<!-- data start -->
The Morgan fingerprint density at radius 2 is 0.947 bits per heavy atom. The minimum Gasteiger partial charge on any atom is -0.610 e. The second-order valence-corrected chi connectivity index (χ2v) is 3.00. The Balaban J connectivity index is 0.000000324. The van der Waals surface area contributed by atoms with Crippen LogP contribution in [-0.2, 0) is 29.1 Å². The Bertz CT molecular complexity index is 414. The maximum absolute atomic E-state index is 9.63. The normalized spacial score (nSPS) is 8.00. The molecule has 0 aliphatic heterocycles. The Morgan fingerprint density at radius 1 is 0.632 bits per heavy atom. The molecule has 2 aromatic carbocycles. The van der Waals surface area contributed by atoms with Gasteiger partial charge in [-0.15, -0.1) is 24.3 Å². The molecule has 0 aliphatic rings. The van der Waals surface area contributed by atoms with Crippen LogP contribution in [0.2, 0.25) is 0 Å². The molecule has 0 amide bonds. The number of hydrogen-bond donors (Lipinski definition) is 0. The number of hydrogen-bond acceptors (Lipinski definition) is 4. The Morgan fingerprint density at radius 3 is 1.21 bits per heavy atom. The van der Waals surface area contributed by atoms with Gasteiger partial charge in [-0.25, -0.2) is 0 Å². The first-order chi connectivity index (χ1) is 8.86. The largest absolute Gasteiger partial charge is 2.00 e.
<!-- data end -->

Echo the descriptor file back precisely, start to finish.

The Morgan fingerprint density at radius 2 is 0.947 bits per heavy atom. The minimum Gasteiger partial charge on any atom is -0.610 e. The second-order valence-corrected chi connectivity index (χ2v) is 3.00. The Balaban J connectivity index is 0.000000324. The van der Waals surface area contributed by atoms with Crippen LogP contribution in [-0.2, 0) is 29.1 Å². The Bertz CT molecular complexity index is 414. The maximum absolute atomic E-state index is 9.63. The normalized spacial score (nSPS) is 8.00. The molecule has 0 aliphatic heterocycles. The Morgan fingerprint density at radius 1 is 0.632 bits per heavy atom. The molecule has 2 aromatic carbocycles. The van der Waals surface area contributed by atoms with Gasteiger partial charge in [-0.15, -0.1) is 24.3 Å². The molecule has 0 aliphatic rings. The van der Waals surface area contributed by atoms with Crippen LogP contribution in [0.2, 0.25) is 0 Å². The molecule has 0 amide bonds. The number of hydrogen-bond donors (Lipinski definition) is 0. The number of hydrogen-bond acceptors (Lipinski definition) is 4. The Morgan fingerprint density at radius 3 is 1.21 bits per heavy atom. The van der Waals surface area contributed by atoms with Gasteiger partial charge in [-0.25, -0.2) is 0 Å². The first-order chi connectivity index (χ1) is 8.86. The largest absolute Gasteiger partial charge is 2.00 e.